Lansweeper published the results of a scan that it ran on about 30 million Windows devices from 60,000 organizations earlier this week. According to the results of the scan, Windows 11 was installed on just 2.61% of all devices. More than 42% of the scanned devices do not meet the system requirements of the Windows 11 operating system.
The report, which is available on the Lansweeper website, offers additional details. Lansweeper checked each device for CPU, RAM and TPM compatibility with Microsoft’s Windows 11 operating system. Only 57.26% of checked processors meet the requirements that Microsoft defined when it released Windows 11; this means that 42.76% of devices do not meet the requirements currently. The 0.02% discrepancy is not explained.
For RAM, 92.85% of devices meet the system requirements of 4 gigabytes. It is interesting to note that more than 7% of all scanned devices run with less than 4 gigabytes of RAM. The Trusted Platform Module (TPM) requirement is met by 64.57% of tested workstations. An additional 20.77% did not have the functionality enabled or were not compatible, according to Lansweeper.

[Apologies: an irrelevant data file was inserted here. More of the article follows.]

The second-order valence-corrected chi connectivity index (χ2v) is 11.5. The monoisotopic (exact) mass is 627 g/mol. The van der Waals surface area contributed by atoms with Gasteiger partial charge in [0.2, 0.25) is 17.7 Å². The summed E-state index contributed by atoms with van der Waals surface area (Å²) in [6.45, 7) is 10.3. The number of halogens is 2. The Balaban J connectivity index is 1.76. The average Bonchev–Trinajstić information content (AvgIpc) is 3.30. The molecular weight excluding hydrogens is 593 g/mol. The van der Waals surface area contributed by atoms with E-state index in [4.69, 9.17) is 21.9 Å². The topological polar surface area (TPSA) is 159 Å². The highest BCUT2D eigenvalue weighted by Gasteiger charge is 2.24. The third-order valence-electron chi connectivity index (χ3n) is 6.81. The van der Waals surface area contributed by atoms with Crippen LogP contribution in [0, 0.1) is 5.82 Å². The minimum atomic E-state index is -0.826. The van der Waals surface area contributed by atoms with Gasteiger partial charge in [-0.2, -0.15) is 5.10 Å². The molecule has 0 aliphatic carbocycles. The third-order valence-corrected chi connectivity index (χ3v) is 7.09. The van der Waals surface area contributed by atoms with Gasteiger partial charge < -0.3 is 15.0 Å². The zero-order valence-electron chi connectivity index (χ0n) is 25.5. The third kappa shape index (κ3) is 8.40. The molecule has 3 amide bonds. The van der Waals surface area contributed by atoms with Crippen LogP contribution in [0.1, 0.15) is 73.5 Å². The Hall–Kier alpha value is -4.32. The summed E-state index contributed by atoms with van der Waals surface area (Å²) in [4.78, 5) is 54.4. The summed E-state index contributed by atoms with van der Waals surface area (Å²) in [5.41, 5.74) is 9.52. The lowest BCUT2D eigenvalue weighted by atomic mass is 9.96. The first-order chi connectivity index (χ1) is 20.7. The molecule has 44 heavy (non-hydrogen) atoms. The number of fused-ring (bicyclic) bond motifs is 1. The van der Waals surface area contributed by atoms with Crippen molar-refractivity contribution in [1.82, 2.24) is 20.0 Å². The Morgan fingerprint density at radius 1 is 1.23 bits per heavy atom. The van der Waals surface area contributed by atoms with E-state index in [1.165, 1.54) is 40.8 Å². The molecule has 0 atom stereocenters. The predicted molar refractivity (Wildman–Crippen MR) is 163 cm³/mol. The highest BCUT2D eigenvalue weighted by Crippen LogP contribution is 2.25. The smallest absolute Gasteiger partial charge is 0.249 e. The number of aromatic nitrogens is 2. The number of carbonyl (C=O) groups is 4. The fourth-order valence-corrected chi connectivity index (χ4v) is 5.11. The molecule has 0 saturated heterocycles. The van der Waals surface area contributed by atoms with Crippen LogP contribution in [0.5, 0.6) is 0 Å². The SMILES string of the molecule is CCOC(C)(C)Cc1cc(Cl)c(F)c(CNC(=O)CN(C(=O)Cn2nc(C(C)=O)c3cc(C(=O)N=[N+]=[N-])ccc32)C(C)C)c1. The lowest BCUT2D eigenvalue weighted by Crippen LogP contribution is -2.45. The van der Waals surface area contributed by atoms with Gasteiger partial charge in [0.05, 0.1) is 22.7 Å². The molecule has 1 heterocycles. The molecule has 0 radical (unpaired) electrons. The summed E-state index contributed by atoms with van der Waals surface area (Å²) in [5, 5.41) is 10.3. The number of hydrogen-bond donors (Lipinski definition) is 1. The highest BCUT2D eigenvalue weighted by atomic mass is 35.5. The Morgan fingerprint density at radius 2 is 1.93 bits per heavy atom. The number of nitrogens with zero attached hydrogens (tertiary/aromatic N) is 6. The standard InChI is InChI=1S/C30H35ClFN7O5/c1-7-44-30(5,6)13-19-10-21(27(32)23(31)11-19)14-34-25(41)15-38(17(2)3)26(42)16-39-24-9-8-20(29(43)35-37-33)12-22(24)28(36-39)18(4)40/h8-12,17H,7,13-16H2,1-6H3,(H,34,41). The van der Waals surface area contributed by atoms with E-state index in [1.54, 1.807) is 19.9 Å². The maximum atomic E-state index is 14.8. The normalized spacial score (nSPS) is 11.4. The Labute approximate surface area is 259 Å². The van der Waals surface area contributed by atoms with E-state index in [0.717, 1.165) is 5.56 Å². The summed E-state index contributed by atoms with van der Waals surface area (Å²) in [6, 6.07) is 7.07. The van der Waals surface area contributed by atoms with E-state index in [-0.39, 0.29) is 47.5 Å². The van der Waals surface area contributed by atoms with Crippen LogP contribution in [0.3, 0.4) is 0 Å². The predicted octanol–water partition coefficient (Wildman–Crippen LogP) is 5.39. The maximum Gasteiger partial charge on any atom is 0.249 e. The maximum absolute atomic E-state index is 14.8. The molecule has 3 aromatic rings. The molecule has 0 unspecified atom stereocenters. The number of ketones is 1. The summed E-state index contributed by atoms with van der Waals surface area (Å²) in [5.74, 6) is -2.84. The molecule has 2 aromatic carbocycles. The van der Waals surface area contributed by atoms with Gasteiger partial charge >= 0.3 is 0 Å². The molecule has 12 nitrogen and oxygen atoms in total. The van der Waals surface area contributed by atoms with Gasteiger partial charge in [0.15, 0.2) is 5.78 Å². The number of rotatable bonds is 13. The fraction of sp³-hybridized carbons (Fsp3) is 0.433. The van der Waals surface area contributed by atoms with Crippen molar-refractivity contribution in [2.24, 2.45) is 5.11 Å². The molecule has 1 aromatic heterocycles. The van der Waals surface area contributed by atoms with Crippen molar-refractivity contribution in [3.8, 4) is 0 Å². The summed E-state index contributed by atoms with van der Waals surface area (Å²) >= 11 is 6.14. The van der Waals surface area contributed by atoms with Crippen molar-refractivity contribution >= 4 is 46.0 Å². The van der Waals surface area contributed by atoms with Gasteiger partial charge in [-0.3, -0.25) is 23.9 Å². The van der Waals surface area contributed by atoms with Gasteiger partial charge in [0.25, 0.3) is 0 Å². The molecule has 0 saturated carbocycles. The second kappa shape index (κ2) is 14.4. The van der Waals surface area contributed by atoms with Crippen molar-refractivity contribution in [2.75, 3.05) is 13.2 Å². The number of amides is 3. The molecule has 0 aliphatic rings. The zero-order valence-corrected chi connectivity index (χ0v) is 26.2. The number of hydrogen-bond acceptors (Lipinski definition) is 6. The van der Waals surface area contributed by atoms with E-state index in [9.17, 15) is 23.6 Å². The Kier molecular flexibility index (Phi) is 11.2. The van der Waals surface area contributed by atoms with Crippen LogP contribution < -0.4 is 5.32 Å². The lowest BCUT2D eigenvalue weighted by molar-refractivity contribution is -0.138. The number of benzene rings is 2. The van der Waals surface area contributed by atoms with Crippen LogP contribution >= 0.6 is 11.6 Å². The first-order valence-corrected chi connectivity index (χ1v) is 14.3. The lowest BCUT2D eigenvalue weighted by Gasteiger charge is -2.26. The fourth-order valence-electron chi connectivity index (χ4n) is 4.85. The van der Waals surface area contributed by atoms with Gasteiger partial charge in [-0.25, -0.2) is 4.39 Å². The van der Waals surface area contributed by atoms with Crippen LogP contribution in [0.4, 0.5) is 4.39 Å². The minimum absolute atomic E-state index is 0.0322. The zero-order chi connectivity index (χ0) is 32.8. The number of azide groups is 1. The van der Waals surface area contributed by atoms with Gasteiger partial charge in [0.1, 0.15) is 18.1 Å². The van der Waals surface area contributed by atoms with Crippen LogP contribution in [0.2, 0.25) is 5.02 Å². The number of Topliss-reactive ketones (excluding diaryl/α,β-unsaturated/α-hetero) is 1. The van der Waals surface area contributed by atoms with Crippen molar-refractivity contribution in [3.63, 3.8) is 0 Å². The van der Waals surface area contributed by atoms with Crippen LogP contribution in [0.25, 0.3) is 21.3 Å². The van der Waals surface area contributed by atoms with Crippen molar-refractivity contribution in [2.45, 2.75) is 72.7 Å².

Compatibility drops even further for virtual machine workstations. CPU compatibility sits at 55.7% while RAM and TPM drop to 67.1% and 1.33% respectively. Lansweeper notes that passthroughs exist for TPM, but that these are rarely configured.
The adoption rate of Windows 11 was just 2.61% across all 30 million scanned devices. That’s just 1.09% more than that of devices running Windows 8 and 1.32% more than devices running Windows XP. Windows 11 is trailing Windows 7’s 3.38%, and far away from the commanding 81.87% of Windows 10.
Historically, organizations have been slow at upgrading systems to new versions of Windows. Many system administrators waited for the release of the first service pack before considering upgrading to a new version of Windows. Nowadays, Microsoft does not release service packs anymore. Feature updates, released once a year, are the next best thing, and it remains to be seen if the release of the first feature update for Windows 11 is giving adoption a much needed boost.
The new system requirements of Windows 11 are a major factor when it comes to the operating system’s market share. A sizeable number of devices can’t be upgraded, at least not via Windows Update, which limits Windows 11’s growth potential. Customers whose devices are not compatible have only three main options: stay on the current version of Windows, upgrade to Windows 11 using a bypass, or upgrade hardware/buy a new PC.
The bypass option has the risk of not receiving any more updates associated with it. Microsoft stated in the past that it could not guarantee that incompatible devices running Windows 11 would continue to receive updates in the future.
Now You: do your devices run Windows 11 or an earlier version of Windows, or something else entirely?